Does insurance cover damages caused if you drive into flood water?

As South Africa is reeling from a series of flooding, form the notorious KZN floods to the intense rains that have been relentlessly falling in several provinces, Drivers might be unaware of the implications of driving into rainwater, when this results in damages.

If you look at the Ombudsman for Short-Term Insurance’s Briefcase from March 2016, the following Case Study should be seen as a warning for those thinking it’s okay to drive through deep pools of water.

The Case Study reads as follows:

The insured reported that his vehicle was damaged after he drove it through a flooded road. He said that the vehicle stopped immediately and would not start or shift gears.

A service provider appointed by the insurer stated that the vehicle suffered damage to the engine as a result of ‘water being sucked into the engine when the insured drove over water on the road’.

The service provider found that the air cleaner was wet, and the intercooler was full of water. A compression test revealed that the connecting rods were bent due to a hydraulic lock caused by water entry into the cylinders.

The insurer concluded that the damage was not covered because the vehicle only sustained damage to the engine. The insurer quoted the following exclusion from the policy wording in its rejection letter:


11.1 The Insurer does not compensate under this Policy Section for claims for any

of the below points.

  1. n) Damage to the engine (or directly connected parts) unless:
  • some other part of the vehicle is damaged at the same time; or
  • the damage is caused upon impact during an accident.

The Insured Challenges the Rejection of the Claim

The insured argued that the claim should be settled on the ground that the policy covered damage caused by natural disasters.

The Insurer’s Response

The insurer maintained that, although an insured peril operated, the above policy exclusion applied in the circumstances. The insurer submitted that no other part of the vehicle was damaged at the same time as the engine, or as a result of impact during an accident.

OSTI’S Finding

OSTI considered the definition of the words “impact” and “accident”. The word “accident” is primarily intended to include an unintentional, unexpected event of a fortuitous nature.

OSTI found that a fortuitous event had occurred which fell within the definition of an “accident”. Accordingly, OSTI found that the insured’s loss fell within the cover provided by the policy and recommended that the insurer settle the claim.

The Insurer’s Response to OSTI’S Recommendation

The insurer disagreed with the re-commendation and requested a review. The insurer maintained that the damage to the engine fell within a policy exclusion. The insurer argued that, while an accident may have occurred, there was no evidence to support a conclusion that the accident was due to impact, as required by the policy.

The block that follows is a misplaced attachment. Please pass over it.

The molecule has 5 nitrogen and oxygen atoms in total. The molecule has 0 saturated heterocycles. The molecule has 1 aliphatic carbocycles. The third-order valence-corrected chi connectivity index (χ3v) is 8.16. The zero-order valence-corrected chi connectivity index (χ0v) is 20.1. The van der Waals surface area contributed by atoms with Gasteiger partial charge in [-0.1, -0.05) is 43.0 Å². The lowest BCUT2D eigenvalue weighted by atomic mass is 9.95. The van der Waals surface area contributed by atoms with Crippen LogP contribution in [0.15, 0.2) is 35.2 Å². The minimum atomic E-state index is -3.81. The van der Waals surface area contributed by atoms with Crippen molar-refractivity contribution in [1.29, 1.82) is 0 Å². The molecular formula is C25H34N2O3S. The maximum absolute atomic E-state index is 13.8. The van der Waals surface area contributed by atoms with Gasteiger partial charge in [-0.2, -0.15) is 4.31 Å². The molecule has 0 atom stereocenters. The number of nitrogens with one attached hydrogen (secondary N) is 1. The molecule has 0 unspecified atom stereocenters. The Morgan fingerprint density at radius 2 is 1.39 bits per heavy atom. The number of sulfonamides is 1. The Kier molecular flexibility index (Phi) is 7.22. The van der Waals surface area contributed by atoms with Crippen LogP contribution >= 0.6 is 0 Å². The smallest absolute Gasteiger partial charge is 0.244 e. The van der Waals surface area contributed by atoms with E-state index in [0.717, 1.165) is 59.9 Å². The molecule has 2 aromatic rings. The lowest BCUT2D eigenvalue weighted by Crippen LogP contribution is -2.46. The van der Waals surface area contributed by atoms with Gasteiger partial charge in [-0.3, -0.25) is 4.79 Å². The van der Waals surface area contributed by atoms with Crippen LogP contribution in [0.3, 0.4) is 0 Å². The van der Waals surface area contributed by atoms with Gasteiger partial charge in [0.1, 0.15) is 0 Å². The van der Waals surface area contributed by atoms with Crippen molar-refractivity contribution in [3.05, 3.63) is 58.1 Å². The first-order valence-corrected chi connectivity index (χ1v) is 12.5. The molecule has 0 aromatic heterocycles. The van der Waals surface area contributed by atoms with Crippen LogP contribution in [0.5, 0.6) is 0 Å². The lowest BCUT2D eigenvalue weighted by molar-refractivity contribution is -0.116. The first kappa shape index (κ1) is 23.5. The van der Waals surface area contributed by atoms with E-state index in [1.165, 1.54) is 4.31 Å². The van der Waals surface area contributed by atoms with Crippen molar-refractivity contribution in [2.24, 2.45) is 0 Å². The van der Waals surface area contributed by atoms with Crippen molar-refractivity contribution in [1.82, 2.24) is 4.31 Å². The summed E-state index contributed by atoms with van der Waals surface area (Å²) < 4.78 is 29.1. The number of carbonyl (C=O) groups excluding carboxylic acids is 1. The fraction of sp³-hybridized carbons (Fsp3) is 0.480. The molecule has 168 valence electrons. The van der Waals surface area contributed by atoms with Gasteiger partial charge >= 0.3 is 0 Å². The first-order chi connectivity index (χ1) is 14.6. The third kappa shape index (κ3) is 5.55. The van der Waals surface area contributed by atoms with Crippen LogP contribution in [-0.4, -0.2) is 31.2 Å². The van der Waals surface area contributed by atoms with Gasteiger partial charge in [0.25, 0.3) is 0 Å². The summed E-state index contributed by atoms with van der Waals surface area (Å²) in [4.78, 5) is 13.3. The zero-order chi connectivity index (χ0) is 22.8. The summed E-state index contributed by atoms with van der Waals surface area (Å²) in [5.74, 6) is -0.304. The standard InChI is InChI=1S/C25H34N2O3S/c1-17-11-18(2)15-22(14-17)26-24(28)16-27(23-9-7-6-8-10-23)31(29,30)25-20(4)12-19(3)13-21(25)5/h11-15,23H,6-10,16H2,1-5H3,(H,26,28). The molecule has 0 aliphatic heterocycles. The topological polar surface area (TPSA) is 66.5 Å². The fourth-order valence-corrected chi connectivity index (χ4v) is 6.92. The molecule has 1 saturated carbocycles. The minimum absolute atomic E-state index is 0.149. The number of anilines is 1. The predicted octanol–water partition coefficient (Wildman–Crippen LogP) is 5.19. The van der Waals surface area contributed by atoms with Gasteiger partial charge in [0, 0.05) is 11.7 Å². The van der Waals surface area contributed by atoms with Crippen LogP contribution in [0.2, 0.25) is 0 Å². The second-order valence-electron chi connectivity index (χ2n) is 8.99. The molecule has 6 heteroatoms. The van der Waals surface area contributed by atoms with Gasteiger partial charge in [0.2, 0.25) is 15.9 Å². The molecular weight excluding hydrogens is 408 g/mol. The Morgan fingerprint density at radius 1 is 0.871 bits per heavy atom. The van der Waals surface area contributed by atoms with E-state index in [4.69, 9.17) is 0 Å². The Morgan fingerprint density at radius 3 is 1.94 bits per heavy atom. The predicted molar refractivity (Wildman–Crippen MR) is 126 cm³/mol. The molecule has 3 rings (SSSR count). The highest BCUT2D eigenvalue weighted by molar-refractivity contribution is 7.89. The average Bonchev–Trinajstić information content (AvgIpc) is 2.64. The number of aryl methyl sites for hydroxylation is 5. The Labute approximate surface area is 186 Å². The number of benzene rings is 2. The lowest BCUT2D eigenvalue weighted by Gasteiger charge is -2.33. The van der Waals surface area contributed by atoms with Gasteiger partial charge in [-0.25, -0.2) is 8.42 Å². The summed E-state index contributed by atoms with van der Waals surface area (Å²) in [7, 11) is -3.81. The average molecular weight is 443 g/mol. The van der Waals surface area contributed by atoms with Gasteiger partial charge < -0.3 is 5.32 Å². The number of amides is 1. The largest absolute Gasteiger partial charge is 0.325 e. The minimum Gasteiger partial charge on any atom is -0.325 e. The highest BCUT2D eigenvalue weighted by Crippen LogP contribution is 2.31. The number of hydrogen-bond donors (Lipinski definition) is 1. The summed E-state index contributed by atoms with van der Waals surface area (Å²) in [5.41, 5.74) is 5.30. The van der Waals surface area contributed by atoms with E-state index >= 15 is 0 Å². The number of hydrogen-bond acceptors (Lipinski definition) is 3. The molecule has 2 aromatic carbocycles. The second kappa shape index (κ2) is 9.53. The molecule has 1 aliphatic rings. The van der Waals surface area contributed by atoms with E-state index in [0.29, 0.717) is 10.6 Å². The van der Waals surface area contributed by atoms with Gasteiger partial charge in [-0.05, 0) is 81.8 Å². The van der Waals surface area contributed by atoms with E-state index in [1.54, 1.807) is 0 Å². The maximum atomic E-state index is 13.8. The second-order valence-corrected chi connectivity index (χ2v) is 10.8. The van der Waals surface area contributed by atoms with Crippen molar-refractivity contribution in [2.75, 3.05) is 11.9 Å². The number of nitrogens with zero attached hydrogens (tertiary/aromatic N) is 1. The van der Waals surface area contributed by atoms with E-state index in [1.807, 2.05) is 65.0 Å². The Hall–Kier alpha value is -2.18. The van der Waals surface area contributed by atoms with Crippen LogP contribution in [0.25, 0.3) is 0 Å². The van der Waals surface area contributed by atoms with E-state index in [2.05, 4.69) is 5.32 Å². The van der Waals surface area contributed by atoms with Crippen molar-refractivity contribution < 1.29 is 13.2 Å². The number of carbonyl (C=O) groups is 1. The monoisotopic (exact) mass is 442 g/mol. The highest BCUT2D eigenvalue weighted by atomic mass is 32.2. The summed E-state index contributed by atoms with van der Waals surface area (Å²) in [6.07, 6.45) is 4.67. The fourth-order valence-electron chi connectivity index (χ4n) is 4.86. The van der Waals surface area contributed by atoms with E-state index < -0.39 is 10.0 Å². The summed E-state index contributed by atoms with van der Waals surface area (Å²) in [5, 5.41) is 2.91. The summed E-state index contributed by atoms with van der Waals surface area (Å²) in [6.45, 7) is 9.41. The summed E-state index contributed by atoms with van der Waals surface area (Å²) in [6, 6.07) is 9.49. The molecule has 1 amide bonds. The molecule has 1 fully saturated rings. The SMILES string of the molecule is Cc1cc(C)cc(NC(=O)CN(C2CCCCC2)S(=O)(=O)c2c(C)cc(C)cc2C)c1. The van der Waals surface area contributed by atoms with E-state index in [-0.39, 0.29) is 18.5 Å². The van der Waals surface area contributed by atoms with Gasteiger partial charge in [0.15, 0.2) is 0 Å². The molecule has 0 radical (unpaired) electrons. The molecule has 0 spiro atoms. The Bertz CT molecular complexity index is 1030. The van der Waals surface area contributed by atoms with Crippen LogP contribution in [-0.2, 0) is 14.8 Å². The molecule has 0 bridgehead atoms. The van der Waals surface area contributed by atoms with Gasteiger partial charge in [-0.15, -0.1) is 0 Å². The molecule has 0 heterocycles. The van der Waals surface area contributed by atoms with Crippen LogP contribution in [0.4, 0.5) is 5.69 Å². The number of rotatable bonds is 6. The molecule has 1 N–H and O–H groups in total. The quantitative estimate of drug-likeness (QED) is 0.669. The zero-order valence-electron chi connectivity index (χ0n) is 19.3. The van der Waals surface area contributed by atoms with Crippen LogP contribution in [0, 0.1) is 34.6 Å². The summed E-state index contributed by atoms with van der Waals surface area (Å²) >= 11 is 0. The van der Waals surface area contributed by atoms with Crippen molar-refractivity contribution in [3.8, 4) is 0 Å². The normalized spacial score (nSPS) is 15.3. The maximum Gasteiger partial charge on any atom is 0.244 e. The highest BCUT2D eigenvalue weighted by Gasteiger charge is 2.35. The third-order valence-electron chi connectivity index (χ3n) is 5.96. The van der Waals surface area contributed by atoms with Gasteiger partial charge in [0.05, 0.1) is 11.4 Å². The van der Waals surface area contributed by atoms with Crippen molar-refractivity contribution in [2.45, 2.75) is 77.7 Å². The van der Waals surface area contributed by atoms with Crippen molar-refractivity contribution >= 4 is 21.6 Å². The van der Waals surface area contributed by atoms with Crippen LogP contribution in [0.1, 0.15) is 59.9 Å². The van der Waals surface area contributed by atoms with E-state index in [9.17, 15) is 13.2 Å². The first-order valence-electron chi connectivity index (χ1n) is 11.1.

The final outcome

The Escalation Committee, comprised of the Ombudsman, CEO, and four Senior Assistant Ombudsmen, agreed that, based on the service provider’s report, the first criteria for cover had not been met in that “some other part of the vehicle” was not damaged at the same time as the engine.

OSTI’s previous findings concentrated on the second criterion, namely, that the damage is caused during an accident, which the insurer conceded had occurred.

The issue for determination was whether the engine damage was caused “upon impact”.

The word “impact” was not defined in the policy. The Oxford English Dictionary defines “impact” as follows: “the action of one object coming forcibly into contact with another”. provided the following definitions:


  1. the act of one body, object, etc, striking another; collision.
  2. the force with which one thing hits another or with which two objects collide.
  3. the impression made by an idea, cultural movement, social group, etc: the impact of the Renaissance on Medieval Europe.


  1. to drive or press (an object) firmly into (another object, thing, etc) or (of two objects) to be driven or pressed firmly together.
  2. to have an impact or strong effect (on)”.

The Cambridge Dictionary defines “impact” as “the force or action of one object hitting another”.

Considering the above definitions, OSTI found that the engine damage in this case did not occur upon the vehicle coming into contact with the pool of water. According to the service provider’s findings, the damage was caused by water being sucked into the engine, not the impact.

On a proper interpretation of the policy, the damage which caused the engine to seize did not occur upon impact during an accident, and as such, was not covered. The insurer’s decision to reject the claim was upheld, based on the policy exclusion.

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